Editors’ Note: In May 2015, Einstein researchers released findings from a national survey that showed a wide disparity in perceptions about the incidence of miscarriage. Most respondents believed it was rare—occurring in about 6 percent of all pregnancies. The reality is that one in four pregnancies—25 percent—ends in miscarriage. In about half the cases, no one knows why. The Wall Street Journal recently featured services offered by Einstein and Montefiore’s Program for Early and Recurrent Pregnancy Loss (PEARL)—a center that specializes in studying recurring miscarriages and providing treatment to prevent additional miscarriages when possible. We asked Chavi Karkowsky, M.D., an OB-GYN and one of this blog’s featured contributors, to describe what it’s like for expectant parents to hear the news—and how challenging it can be for doctors to deliver it.
By Chavi Eve Karkowsky, M.D.
I was busy in another room when the expectant parents came in, so I didn’t meet them until later, after the ultrasound technologist came to get me.
“The woman for the 11:45 appointment . . . first pregnancy, and she’s here for her first-trimester screen. She’s supposed to be 13 weeks, but I can’t get a fetal heart.”
Deep breath. This happens—it’s more common than most anybody thinks—but it’s never easy.
“What is the measurement?”
Here, I’m hoping it’s just an early pregnancy—one that needs more time to grow before we can detect the heartbeat, usually after seven weeks or so.
My tech knows where I’m going with this. “I’ve got 11 weeks.” So that’s it. At that gestational age, I should see a heartbeat, and movement, and all sorts of unmistakable signs of life. If they’re not there, then this is a miscarriage.
I go into the room and repeat the scan, just so I can be sure, so I can see with my own eyes. I see what the tech saw. I complete the scan so I can give them as much information as possible. I lay the probe down and I say to them: “I have some bad news for you.” This is one way of gently starting to prepare them, but they already knew something was wrong. No matter how many times I have to break this awful news, I am never sure what the right words would be; there’s no way to say this that isn’t awful. And I won’t sacrifice clarity. So I tell them. I say: “I wish I saw something different,” because I do, I really do. And then I tell them that there is no heartbeat; that the pregnancy has died.
I ask them to come into my office so we can talk more. They come, the patient weeping, her partner looking angry. I review what is there, what is not there, what would be there if things had been developing normally. I speak slowly. I listen.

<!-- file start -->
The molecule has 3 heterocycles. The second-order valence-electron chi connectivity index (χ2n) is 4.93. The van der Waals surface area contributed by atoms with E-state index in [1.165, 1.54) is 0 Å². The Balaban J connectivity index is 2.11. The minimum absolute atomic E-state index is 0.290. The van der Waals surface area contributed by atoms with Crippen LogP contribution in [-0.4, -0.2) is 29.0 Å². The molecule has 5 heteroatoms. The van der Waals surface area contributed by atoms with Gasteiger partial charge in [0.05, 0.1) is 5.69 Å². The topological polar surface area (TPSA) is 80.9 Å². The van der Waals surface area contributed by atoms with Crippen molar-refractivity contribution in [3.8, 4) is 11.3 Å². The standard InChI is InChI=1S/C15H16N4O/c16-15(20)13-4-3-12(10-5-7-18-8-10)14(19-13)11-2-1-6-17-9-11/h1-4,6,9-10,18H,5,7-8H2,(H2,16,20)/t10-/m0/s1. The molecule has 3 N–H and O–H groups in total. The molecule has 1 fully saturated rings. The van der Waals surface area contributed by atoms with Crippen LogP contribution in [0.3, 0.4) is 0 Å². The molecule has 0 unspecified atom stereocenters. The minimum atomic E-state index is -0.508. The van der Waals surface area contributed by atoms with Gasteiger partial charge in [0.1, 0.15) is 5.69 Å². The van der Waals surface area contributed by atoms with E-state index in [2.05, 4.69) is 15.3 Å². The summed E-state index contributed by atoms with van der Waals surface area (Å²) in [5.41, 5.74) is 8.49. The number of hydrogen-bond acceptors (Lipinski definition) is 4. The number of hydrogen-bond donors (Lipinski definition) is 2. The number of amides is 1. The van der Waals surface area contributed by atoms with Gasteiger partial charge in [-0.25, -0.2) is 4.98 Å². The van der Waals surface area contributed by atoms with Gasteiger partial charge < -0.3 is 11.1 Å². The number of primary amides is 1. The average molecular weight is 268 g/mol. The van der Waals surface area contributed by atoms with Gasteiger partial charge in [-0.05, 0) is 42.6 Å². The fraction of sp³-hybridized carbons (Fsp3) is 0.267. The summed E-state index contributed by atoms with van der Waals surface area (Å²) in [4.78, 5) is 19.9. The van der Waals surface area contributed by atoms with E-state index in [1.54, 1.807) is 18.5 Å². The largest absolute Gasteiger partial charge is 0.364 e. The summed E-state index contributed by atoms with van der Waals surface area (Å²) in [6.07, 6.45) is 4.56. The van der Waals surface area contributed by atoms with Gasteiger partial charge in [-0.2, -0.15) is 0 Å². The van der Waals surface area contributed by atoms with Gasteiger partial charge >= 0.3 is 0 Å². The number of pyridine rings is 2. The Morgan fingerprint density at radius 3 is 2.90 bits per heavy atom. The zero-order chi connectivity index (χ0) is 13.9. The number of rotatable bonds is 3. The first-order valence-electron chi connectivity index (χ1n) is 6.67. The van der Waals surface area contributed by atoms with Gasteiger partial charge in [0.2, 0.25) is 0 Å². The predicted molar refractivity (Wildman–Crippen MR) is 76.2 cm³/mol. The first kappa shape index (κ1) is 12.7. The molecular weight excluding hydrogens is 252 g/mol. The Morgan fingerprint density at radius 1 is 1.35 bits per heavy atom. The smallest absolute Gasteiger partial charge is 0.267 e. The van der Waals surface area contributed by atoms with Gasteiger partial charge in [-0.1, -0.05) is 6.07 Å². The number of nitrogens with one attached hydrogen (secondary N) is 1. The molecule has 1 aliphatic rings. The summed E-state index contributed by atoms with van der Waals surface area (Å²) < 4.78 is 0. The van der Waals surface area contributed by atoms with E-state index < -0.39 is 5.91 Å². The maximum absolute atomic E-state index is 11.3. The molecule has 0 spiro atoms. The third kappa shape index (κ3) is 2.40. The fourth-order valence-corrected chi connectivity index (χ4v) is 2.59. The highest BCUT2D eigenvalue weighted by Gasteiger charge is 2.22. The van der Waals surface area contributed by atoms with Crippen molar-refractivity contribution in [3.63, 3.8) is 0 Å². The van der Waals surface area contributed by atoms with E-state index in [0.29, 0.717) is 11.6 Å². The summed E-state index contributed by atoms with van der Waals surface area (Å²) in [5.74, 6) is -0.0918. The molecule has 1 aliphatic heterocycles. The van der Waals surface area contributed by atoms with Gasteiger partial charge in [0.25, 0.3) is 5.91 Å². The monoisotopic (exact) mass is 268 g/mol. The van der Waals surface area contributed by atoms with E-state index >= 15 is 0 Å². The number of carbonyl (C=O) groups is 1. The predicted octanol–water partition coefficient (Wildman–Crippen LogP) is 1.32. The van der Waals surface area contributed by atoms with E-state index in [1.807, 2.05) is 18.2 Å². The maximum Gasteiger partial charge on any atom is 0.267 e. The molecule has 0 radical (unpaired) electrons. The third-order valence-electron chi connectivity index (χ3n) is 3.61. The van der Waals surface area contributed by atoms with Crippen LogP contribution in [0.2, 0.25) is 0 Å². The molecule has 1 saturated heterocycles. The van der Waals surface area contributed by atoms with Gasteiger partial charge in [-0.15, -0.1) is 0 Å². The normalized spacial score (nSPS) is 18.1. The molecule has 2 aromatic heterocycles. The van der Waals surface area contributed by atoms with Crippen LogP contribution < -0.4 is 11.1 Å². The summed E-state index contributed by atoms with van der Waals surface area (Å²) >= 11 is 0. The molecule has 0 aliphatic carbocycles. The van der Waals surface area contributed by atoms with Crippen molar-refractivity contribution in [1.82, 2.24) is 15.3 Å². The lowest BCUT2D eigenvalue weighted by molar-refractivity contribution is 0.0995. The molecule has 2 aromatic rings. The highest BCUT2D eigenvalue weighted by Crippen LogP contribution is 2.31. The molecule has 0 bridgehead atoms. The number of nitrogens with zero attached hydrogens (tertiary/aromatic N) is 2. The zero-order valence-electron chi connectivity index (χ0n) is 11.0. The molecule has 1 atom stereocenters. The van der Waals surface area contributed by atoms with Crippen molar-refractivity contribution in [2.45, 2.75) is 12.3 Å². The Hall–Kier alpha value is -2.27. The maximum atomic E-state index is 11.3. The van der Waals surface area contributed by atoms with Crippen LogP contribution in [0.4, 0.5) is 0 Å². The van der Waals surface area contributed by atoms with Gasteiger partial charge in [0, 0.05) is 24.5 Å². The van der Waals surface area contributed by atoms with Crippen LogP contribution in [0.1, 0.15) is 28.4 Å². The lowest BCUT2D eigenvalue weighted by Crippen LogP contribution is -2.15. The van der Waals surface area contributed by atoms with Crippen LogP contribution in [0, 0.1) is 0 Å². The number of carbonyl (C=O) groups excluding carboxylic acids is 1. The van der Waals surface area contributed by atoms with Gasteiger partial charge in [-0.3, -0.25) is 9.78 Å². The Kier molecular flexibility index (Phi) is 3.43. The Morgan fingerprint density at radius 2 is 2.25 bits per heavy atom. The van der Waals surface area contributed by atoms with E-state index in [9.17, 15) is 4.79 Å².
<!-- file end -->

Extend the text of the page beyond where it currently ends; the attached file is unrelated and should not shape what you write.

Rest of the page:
I answer their questions: this may have happened a week or two ago, although we can’t really know. I hand out tissues. I listen.
When she’s ready, she asks about what happens next. I talk about that too; I call their primary OB/GYN doctor, and we make a plan for an appointment, some lab work, a probable procedure later this week. I hand out more tissues. I listen.
The husband leaves momentarily, I don’t remember why—to get the car, I think, or to call her parents. The patient is still sitting across from me: “Doctor. I just . . . we moved last weekend. To a two-bedroom, so we could have a nursery. I . . . I lifted some boxes. Was that when it happened? Is that why?”
I look at her, in the eyes. No, I say. No. It’s not your fault. It’s not something you did, or didn’t do; it’s not something you ate, or that you danced or had sex or a sip of wine. We don’t know why all miscarriages happen, but a large percentage of them are chromosomally abnormal, and were never going to be able to grow and develop and thrive. That’s probably what happened here. But even if it’s not, I’m going to say something important here, so please listen, and please, please believe me: It’s not your fault. It’s not your fault. It’s not your fault.
She sighs. From the slope of her shoulders and the depth of her sigh, I see that she doesn’t quite believe me, but that she would like to. She stands up, puts on her coat, collects the straps of her purse; she straightens her shoulders, lets out a sigh and walks out through our hallway. I head back to my desk, my ultrasound monitors, my unsigned charts. I put my head down on my arms, just for a minute, before I can face the rest of my day.